Sure, the Chinese have the money and the love of gambling, but they lack the showmanship: there's a reason the Triads have failed to produce their own Sinatra. The Saudis love to waste their oil money on giant playgrounds surrounded by sand, but their squeamishness over booze and naked women takes them out of the running. Europe? Please. The Germans lack the sense of humor; the Spanish would never get it finished, we Brits don't have the space -- and the French? Two words: Disneyland Paris.
No, Vegas is as quintessentially American as a teenage kid pleasuring himself with an Apple Pie, and in the past half century or so it has grown to reflect all of the best and worst of the land of the free. The impossibly beautiful women; the love of risk-taking and the life-changing consequences those risks can bring; the sense of well-packaged fun; the really freaking amazing weather. Hell, the town even has its own Statue of Liberty, just like the one that has beckoned so many immigrants to a new life on these shores. Except, of course, the Vegas version has its own roller coaster. Tired and huddled masses? Not any more!
And yet -- I've been in America long enough to see both sides of the argument. A couple of weeks ago, when I found myself slipping into a rut in San Francisco and wanted to recharge my pro-American batteries, Vegas still seemed like the natural place to do it. And yet, I've become Americanized enough (pants, aluminum, 'erbs) that it troubles me to see the embodiment of America's magic fall on such hard reputational times.
And so here I go. I'm writing these words from my room at the London hotel in LA, where I've just arrived from San Francisco. Tomorrow morning I plan to rent a suitably American car (a Viper? a Challenger? Suggestions in the comments, please) and drive three hours across the desert until I hit the Sahara. From there, I'll just follow the best deals along the strip, writing about whatever fun occurs along the way.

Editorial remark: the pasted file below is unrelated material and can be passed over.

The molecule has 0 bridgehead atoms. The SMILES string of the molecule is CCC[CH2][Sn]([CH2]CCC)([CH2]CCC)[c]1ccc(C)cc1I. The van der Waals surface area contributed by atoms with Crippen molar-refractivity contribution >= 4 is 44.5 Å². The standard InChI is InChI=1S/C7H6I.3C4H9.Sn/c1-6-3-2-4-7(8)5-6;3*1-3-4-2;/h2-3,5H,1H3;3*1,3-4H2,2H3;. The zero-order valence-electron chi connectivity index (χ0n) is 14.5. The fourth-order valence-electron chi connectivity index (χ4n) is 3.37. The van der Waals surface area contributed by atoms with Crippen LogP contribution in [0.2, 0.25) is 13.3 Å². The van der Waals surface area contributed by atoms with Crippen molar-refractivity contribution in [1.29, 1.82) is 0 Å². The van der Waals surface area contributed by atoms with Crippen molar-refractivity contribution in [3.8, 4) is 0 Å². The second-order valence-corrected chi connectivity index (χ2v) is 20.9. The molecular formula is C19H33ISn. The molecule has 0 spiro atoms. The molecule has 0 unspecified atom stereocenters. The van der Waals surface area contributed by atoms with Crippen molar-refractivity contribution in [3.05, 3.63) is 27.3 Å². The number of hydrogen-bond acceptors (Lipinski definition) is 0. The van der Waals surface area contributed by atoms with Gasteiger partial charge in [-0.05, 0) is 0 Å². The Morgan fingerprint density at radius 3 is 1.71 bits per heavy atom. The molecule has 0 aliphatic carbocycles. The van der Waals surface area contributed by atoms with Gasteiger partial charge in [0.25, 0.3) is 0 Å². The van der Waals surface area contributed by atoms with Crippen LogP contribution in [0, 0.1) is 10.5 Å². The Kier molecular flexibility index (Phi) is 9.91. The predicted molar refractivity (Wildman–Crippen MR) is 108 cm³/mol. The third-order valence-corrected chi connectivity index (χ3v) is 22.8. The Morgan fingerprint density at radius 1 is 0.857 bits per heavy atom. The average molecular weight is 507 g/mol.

More importantly though, I want to spend the bulk of my trip away from the bright lights. To meet some of the people who work and play in Vegas, with no less hubristic a goal than to figure out what modern Vegas can tell us about the state of the American dream.
I want to spend one day with a Vegas cop, and another with some kind of sex worker ("FOR WORK"). I want to find God in a casino chapel and ask a real-estate agent to explain why the Vegas housing market is so screwed that people have to live in storm drains. I want to meet someone who lives in a storm drain. I also want to get married to a cocktail waitress dressed as Elvis, shoot an assault rifle, jump off a building and talk to fat people in the Burger King at the Luxor. God, I hate the Luxor, but I bet some interesting stories pass below its stupid pointy roof.
I don't know how many of those plans will come to fruition: given the length and potential cost of this trip, I should probably have done some better planning. All I know for sure is that you'll be able to follow my Vegas adventure every day, right here on the HuffPost. I've set up a Twitter thing for the trip too, if 24 whole hours is too long for you to wait between updates.
It's perhaps fitting that, while various American editors were interested in a one-off piece about the trip, it took the Greek-born founder of what is now the content arm of America Online to see the full potential of the adventure. "You have to write a daily diary!" cried Arianna Huffington when she heard about the trip. "And take this Flip Cam! Get video!"
God bless you Arianna: the American Dream is you.
OK. Enough. I have a car to arrange and various supplies to collect, and then tomorrow it begins.
"Every now and then when your life gets complicated and the weasels start closing in, the only cure is to load up on heinous chemicals and then drive like a bastard from Hollywood to Las Vegas" - Hunter S. Thompson
To be continued...